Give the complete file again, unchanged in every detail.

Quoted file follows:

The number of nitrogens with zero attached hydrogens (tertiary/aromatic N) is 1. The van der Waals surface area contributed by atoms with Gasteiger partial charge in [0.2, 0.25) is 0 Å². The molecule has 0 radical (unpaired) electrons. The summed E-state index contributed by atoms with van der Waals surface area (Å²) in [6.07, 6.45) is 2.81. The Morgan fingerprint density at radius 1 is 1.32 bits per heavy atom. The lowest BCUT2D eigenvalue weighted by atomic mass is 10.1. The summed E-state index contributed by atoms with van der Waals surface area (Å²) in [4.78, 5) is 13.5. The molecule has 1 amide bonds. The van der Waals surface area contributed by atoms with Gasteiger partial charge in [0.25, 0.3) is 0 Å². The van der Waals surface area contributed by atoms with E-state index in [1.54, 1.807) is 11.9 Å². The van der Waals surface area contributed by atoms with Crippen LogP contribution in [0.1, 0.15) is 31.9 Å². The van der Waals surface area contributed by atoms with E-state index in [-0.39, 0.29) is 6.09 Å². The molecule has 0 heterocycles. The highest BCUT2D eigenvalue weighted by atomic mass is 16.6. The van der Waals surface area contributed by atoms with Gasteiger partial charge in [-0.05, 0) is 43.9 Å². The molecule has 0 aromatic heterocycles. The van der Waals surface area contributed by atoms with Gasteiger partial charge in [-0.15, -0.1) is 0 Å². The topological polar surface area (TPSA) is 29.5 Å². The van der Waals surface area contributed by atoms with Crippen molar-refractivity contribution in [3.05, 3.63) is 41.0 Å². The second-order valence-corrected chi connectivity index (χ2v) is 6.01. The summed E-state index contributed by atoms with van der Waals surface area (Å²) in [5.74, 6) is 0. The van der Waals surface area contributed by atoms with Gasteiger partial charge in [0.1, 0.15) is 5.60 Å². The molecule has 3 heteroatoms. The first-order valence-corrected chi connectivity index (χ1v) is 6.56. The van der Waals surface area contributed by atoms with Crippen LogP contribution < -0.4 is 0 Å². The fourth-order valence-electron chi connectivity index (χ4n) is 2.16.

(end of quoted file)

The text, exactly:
The number of nitrogens with zero attached hydrogens (tertiary/aromatic N) is 1. The van der Waals surface area contributed by atoms with Gasteiger partial charge in [0.2, 0.25) is 0 Å². The molecule has 0 radical (unpaired) electrons. The summed E-state index contributed by atoms with van der Waals surface area (Å²) in [6.07, 6.45) is 2.81. The Morgan fingerprint density at radius 1 is 1.32 bits per heavy atom. The lowest BCUT2D eigenvalue weighted by atomic mass is 10.1. The summed E-state index contributed by atoms with van der Waals surface area (Å²) in [4.78, 5) is 13.5. The molecule has 1 amide bonds. The van der Waals surface area contributed by atoms with Gasteiger partial charge in [0.25, 0.3) is 0 Å². The van der Waals surface area contributed by atoms with E-state index in [1.54, 1.807) is 11.9 Å². The van der Waals surface area contributed by atoms with Crippen LogP contribution in [0.1, 0.15) is 31.9 Å². The van der Waals surface area contributed by atoms with E-state index in [-0.39, 0.29) is 6.09 Å². The molecule has 0 heterocycles. The highest BCUT2D eigenvalue weighted by atomic mass is 16.6. The van der Waals surface area contributed by atoms with Gasteiger partial charge in [-0.05, 0) is 43.9 Å². The molecule has 0 aromatic heterocycles. The van der Waals surface area contributed by atoms with Gasteiger partial charge in [-0.15, -0.1) is 0 Å². The topological polar surface area (TPSA) is 29.5 Å². The van der Waals surface area contributed by atoms with Crippen molar-refractivity contribution in [3.05, 3.63) is 41.0 Å². The second-order valence-corrected chi connectivity index (χ2v) is 6.01. The summed E-state index contributed by atoms with van der Waals surface area (Å²) in [5.74, 6) is 0. The van der Waals surface area contributed by atoms with Gasteiger partial charge in [0.1, 0.15) is 5.60 Å². The molecule has 3 heteroatoms. The first-order valence-corrected chi connectivity index (χ1v) is 6.56. The van der Waals surface area contributed by atoms with Crippen LogP contribution < -0.4 is 0 Å². The fourth-order valence-electron chi connectivity index (χ4n) is 2.16.